"Whereas, The Constitution of the United States has been entirely subverted, and its Government has been converted into a military despotism by the usurpations of the Administration of Abraham Lincoln; and whereas, the said Abraham Lincoln has promulgated a proclamation declaring the ports of North Carolina in a state of blockade, and directing our ships engaged in lawful commerce to be seized; and whereas, such measures are, by the laws of civilized nations, only to be resorted to against a foreign State, and one against which war has been declared; and whereas, North Carolina has no alternative consistent with her safety and honor, but to accept the position thus assigned to her, as being that of an independent and foreign State :
"Therefore, be it resolved, That the Governor is hereby authorized to use all the powers of the State, civil and military, consistent with the Constitution, to protect the persons and broperty of our citizens, and to maintain and defend the honor of North Carolina.
"A true copy from the Minutes of the House of Commons of North Carolina.
"EDWARD CANTWELL, C. H. C."
All of which was entered on the journals. As the Ordinance of Secession was not passed until May 20th, this action of the Confederate Congress to "authorize" the Governor of the State to use all the powers of the State, would seem strange were its entire proceedings not characterized by the same extraordinary assumptions of power and authority.
These resolves embodied the substance of resolutions adopted by the Legislature a few days prior to the date above named. They read:
Whereas, By an unwarranted and unprecedent ed usurpation of power by the Administration at Washington City, the Government of the United States of America has been subverted; and whereas,
nia, making common cause with us, is threatened with invasion by the said Administration; now, therefore,
Resolved, That his Excellency, the Governor, be authorized to tender to Virginia, or to the Govern
ment of the Confederate States, such portion of our volunteer forces now, or that may hereafter be, under his command, and that may not be necessary for the immediate defense of North Carolina."
The Legislature adopted an act calling a State Convention, empowering it with almost absolute powers. The election was ordered for May 13th-the Convention to assemble May 20th. On the very first day of the Convention the Ordinance of Secession was passed. It read as follows:
Ordinance of Secession.
We, the people of the State of North Carolina, in Convention assembled, do declare and ordain, and it is hereby declared and ordained, that the Ordinance adopted by the State of North Caroli na, in the Convention of 1789, whereby the Constitution of the United States was ratified and adopted, and also all acts and parts of acts of the General Assembly ratifying and adopting amendments to the said Constitution, are hereby repealed, rescinded and abrogated.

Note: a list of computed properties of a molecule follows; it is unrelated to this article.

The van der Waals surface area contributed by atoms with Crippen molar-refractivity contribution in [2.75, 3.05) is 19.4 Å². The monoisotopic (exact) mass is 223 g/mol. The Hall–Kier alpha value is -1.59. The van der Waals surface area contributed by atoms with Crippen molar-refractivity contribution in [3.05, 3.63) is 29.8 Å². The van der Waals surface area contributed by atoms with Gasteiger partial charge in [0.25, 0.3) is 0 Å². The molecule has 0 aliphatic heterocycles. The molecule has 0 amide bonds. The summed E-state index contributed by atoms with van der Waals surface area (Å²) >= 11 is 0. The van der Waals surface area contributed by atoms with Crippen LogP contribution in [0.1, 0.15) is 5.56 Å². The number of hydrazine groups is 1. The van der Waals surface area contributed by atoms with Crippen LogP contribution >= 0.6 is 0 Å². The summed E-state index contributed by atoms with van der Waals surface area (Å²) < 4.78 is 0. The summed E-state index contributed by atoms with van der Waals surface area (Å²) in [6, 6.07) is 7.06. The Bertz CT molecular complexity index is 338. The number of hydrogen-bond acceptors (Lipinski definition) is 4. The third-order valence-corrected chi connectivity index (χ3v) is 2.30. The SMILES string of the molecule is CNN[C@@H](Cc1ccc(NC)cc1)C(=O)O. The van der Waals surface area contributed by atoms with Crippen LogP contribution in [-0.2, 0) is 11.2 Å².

"We do further declare and ordain, that the Union now existing between the State of North Carolina and the other States, under the title of the United States of America, is hereby dissolved, and that the State of North Carolina is in the full possession and
exercise of all her rights of sovereignty which belong and appertain to a free and independent State. "Done at Raleigh, 20th day of May, in the year of our Lord 1861.”
At the same time an ordinance was passed ratifying the Constitution of the Confederate States. This formality sealed the fortunes of the State by linking them to the "dynasty of Davis"- -as it has now come to be called. Thenceforward North Carolina was to live in a travail that brought forth a monster, of when returning reason restored her to her which the wretched mother was only relieved old allegiance. For many a season will she
wear the wounds of that horrible birth.
Incipient arrangements for "Precipitation."
GOVERNOR Jackson's answer to the requisition for troops: "The requisition is illegal, unconstitutional, revolutionary, inhuman, diabolical, and cannot be complied with," was not unexpected by those who were familiar with that person's secessionist proclivities. His pressure on the Legislature (then adjourned) had resulted in placing means at his disposal for confronting the Union sentiment of St. Louis and Northern | Missouri with force. A Metropolitan Police Act was passed, placing St. Louis under the control of Police Commissioners to be appointed by the Governor. Three of those named were leaders of "Minute Men," organized bodies of Secessionists, who, armed and drilled, were ready for any revolutionary service. A fourth Commissioner was also a Secessionist. The fifth was the Mayor, a conditional Union" man. This placed the metropolis of the West at the mercy of the revolutionists—a fact which it is well to bear in mind in order properly to appreciate the services performed by the Unionists.